Treasurys Rise on Expectations for Fed Support

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U.S. Treasury debt prices rose on Wednesday, prompted by bets the Federal Reserve will stick to its bond purchase program, which aims to cut unemployment, as long as inflation remains muted.

Benchmark yields fell for a fourth straight session to their lowest in two weeks on safe-haven bids linked to anxiety about a possible protracted fight in Washington over raising the $16.4 trillion federal borrowing limit, analysts said.

"It's the continued buying from the Fed which is bringing good support to the market," said Jason Rogan, director of Treasurys trading at Guggenheim Partners in New York.

The Fed on Wednesday bought $1.474 billion in federal debt maturing from February 2036 through November 2042, which was a part of its $45 billion monthly purchases of Treasurys.

While some investors have questioned the effectiveness of this third round of quantitative easing, dubbed QE3, many top Fed officials including Chairman Ben Bernanke have stated their support of it in recent days because the economy has not been expanding fast enough to bring down unemployment.

Moreover, the modest pace of business activity could easily be wiped out by fiscal disruption due to the political tension in Washington, analysts said.

The Fed's latest Beige Book, a collection of anecdotes on regional economic conditions, showed mild growth across the United States in recent weeks but it signaled no impetus that economic expansion will accelerate.

With this moderate growth, U.S. consumer prices barely grew in December. Analysts reckoned this climate allows the Fed room to keep buying bonds to hold down long-term borrowing costs and leave short-term policy rates near zero.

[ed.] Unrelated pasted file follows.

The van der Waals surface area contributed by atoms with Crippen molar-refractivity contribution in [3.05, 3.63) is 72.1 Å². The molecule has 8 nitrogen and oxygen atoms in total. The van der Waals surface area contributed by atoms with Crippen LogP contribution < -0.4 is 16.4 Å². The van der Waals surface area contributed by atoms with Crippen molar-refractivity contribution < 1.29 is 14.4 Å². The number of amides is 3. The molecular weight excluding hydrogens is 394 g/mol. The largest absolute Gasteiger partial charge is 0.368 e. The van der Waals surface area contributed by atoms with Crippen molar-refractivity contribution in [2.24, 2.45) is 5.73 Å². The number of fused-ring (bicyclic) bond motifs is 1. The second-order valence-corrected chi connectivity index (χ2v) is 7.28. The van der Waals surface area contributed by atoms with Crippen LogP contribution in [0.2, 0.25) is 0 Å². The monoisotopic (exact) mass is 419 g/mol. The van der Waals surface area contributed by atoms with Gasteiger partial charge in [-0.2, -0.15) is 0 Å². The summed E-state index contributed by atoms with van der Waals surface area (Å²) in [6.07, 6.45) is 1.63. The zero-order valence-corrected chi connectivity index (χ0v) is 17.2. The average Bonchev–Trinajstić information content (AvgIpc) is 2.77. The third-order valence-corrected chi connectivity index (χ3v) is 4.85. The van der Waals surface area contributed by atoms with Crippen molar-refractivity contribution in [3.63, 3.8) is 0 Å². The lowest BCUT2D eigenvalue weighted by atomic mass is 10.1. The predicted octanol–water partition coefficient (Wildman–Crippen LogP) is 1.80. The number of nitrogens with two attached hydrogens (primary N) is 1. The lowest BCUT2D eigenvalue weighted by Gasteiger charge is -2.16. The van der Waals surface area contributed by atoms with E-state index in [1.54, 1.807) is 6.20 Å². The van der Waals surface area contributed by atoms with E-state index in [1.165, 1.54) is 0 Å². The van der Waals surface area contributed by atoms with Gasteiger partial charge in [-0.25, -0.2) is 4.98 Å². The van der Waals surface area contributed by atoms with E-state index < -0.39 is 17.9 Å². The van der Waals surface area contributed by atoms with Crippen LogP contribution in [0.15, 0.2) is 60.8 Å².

Ten-year Treasury notes rose 6/32 in price at 98-7/32 with their yields at 1.815 percent, down from 1.836 percent late on Tuesday.

Thirty-year bond prices increased 10/32 to 94-29/32, yielding 3.009 percent, down from 3.206 percent late on Tuesday.

Bond prices retreated from their earlier highs as Wall Street stocks pared their initial losses on strength in the bank and technology sectors.

(Read More: As Risk Appetite Returns, What Next for Treasurys?)

U.S. CDS Touches Highest Since August 2011

Worries about a protracted fight over the federal debt ceiling have caused some investors to raise their stakes in Treasurys in anticipation of weakening appetite for stocks and other risky assets.

On the other hand, if the debt limit is not raised in the coming weeks, the United States will default on its debt and faces a likely downgrade of its credit rating.

While traders still assigned a low chance of a U.S. default as early as late February, the derivatives market signaled anxiety about such an outcome has intensified.

"Each passing day without a deal, the risk goes up," said Perry Piazza, director of investment strategies at Contango Capital Advisors in San Francisco, adding, "I still think the probability (of a default) is pretty low."

In the credit default swap market, the five-year cost to insure against a U.S. default ended unchanged on the day at 43 basis points, according to data firm Markit. The five-year CDS price on U.S. Treasurys rose to 44 basis points earlier, the highest since August 2011 during the first debt ceiling battle between U.S. President Barack Obama and Republican lawmakers,

Interest rates on Treasury bills maturing in late February to the end of February when the U.S. government might not be able to sell more debt without an increased borrowing cap dipped on Wednesday but they remained higher than the interest rates on T-bills due in April and beyond.

US Treasury Yields

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